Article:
What has been the most encouraging thing someone has said/done?
Russ and I began selling t-shirts to support our adoption. We asked people who bought a shirt to use it as a reminder to pray for three things every time they wore it or washed it. We asked for prayers for Baby J, our baby’s first mother, and for our patience. It has meant so much to see the huge support we have had. The most encouraging thing about this fundraiser is when we receive pictures from our “prayer warriors” praying for more from all over the world! People send us pictures of them wearing their shirts from all over. Some send pictures from their living room, while some send pictures of them wearing their shirts in Hawaii. It is truly a sacrifice of time and thoughtfulness for them to take those pictures and send them to us. This has been one of the most encouraging things. We really see how people are thinking and praying for our family…not only when they purchase the shirt, but long afterwards. Some prayed for our adoption journey in Haiti, Costa Rica, Air Force base, kitchens, the beach, feeding donkeys, etc. We have loved it! Another encouraging thing is the unexpected surprises for this “expectant parents.” Our families gave us a Mother’s Day shower when we first started. Friends have sent care packages in the mail with sweet notes letting us know how excited they are to meet Baby J. We love sweet baby gifts randomly given just to let us know we are not forgotten or alone. People haven’t forgotten we are “expecting.” These thoughtful acts have been the most encouraging.
Now that you are in the process yourself and see it from a deeper perspective, what are ways that others could be involved in orphan/adoption care and support that they might not have thought of?
There are lots of ways to get involved in orphan/adoption care. Most agencies give their families the opportunities to apply for grants. These grants are funded from ordinary people who have donated to the fund through the agency. This is always a great way to support families…especially if you don’t know anyone personally going through the adoption process. The staggering thing is the number of children in the foster care system. One thing I’ve learned about this system is that it is a mess! I’ve watched sweet friends of mine over the last couple of months deal with the system trying to take care of these sweet children they are trying to adopt. First of all, their foster care situation was horrible. They were passed around, mistreated, and took care of each other at times. It blows my mind how different the process is for foster parents vs. adoptive parents. I knew the process we went through, and I couldn’t even imagine how this particular foster mother was approved to do it. Good, Christian foster families are needed in a big way. I am so thankful for those friends I have who have committed fostering children, who are really “orphans.” These children need to feel loved and like they belong to someone. We need families willing to sacrifice some comfort and convenience to help take care of these children until a forever family is found for them…maybe it will be you. Who knows how God will change your heart over a time of caring for someone! Listen to Him as you try to support orphan/adoption care. Ask around. Ask agencies what their needs are. They will tell you!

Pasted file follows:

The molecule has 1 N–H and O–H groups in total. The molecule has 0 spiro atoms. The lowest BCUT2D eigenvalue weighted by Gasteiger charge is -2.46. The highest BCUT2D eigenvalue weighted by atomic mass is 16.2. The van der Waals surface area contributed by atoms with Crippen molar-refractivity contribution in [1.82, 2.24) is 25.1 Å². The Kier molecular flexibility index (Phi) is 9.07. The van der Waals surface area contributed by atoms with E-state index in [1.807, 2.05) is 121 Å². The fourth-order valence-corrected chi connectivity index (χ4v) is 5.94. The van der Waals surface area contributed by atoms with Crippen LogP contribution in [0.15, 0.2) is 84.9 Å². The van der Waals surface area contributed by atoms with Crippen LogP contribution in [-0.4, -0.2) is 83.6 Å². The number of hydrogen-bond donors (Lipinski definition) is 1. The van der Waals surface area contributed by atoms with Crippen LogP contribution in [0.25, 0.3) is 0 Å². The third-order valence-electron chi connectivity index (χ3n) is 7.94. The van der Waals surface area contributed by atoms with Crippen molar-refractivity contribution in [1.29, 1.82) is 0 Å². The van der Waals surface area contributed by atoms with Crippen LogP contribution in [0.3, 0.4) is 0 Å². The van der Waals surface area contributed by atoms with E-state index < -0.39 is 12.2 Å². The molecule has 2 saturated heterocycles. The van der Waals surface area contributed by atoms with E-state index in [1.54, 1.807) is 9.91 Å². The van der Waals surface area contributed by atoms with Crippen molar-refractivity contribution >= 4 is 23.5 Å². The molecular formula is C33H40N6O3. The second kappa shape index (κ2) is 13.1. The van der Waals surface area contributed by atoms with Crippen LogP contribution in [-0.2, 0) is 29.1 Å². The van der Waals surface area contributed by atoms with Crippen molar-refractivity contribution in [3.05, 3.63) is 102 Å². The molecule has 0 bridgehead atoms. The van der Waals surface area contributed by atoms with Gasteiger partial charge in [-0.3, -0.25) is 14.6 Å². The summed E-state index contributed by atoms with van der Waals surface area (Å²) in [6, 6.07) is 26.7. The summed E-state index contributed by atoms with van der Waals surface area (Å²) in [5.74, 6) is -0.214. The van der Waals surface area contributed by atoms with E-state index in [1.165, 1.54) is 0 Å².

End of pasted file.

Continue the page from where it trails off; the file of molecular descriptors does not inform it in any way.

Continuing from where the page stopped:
Any adoption resources that you have found helpful and would like to pass on?
I have read several books that have proved to be helpful for me. Dear Birthmother, Before You Were Mine, and The Whole Life Adoption Book are some of my favorites. There are MANY adoption blogs out there. It really depends on the type of adoption you are wanting to learn more about: international, foster-adoption, domestic, adopting through DHS, etc. There are blogs that cover all of these. Ask around or search online.
I hope some of these answers have been helpful for those who want to understand adoption better. Maybe it has given some practical ways to support adoption. Not everyone is called to adopt, but we are all called to support adoption!
“Religion that God our Father accepts as pure and faultless is this: to look after orphans and widows in their distress and to keep oneself from being polluted by the world.” James 1:27
Megan Johnson describes herself as “an adoring wife, enthusiastic teacher, loving aunt, an aggravating sister, a favorite daughter (Ha!), the oldest granddaughter and niece, the youngest daughter-in-law, the best sister-in-law (Ha again!), a loyal friend, a wannabe mommy, and fearfully and wonderfully made by my Creator.” She currently lives in Southaven, MS, with her husband Russ (a radiology resident), and their maltipoo, Farley. You can follow her story, “Party of Two…Praying for More” here.